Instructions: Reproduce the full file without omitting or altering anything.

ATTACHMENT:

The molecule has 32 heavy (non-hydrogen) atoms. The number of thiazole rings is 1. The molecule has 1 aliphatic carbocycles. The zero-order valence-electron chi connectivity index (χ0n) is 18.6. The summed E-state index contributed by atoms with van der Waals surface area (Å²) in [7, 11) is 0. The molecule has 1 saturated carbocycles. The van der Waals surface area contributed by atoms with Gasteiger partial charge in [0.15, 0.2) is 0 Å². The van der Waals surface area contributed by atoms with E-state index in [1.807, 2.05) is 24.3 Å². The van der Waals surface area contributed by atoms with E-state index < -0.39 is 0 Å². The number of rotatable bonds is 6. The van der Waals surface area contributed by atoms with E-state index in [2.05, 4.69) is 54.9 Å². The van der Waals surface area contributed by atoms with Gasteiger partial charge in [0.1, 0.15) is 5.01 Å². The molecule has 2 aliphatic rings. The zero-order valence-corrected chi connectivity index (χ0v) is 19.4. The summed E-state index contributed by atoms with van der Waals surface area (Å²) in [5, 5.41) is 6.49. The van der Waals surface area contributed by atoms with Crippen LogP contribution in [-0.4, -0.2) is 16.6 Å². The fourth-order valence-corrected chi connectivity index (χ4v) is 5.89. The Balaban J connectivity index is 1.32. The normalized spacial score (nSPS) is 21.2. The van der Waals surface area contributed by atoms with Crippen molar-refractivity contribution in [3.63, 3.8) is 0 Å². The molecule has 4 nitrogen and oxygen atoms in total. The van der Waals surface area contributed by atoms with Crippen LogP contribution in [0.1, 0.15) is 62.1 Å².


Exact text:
The molecule has 32 heavy (non-hydrogen) atoms. The number of thiazole rings is 1. The molecule has 1 aliphatic carbocycles. The zero-order valence-electron chi connectivity index (χ0n) is 18.6. The summed E-state index contributed by atoms with van der Waals surface area (Å²) in [7, 11) is 0. The molecule has 1 saturated carbocycles. The van der Waals surface area contributed by atoms with Gasteiger partial charge in [0.15, 0.2) is 0 Å². The van der Waals surface area contributed by atoms with E-state index in [1.807, 2.05) is 24.3 Å². The van der Waals surface area contributed by atoms with E-state index < -0.39 is 0 Å². The number of rotatable bonds is 6. The van der Waals surface area contributed by atoms with E-state index in [2.05, 4.69) is 54.9 Å². The van der Waals surface area contributed by atoms with Gasteiger partial charge in [0.1, 0.15) is 5.01 Å². The molecule has 2 aliphatic rings. The zero-order valence-corrected chi connectivity index (χ0v) is 19.4. The summed E-state index contributed by atoms with van der Waals surface area (Å²) in [5, 5.41) is 6.49. The van der Waals surface area contributed by atoms with Crippen LogP contribution in [-0.4, -0.2) is 16.6 Å². The fourth-order valence-corrected chi connectivity index (χ4v) is 5.89. The Balaban J connectivity index is 1.32. The normalized spacial score (nSPS) is 21.2. The van der Waals surface area contributed by atoms with Crippen molar-refractivity contribution in [3.63, 3.8) is 0 Å². The molecule has 4 nitrogen and oxygen atoms in total. The van der Waals surface area contributed by atoms with Crippen LogP contribution in [0.1, 0.15) is 62.1 Å².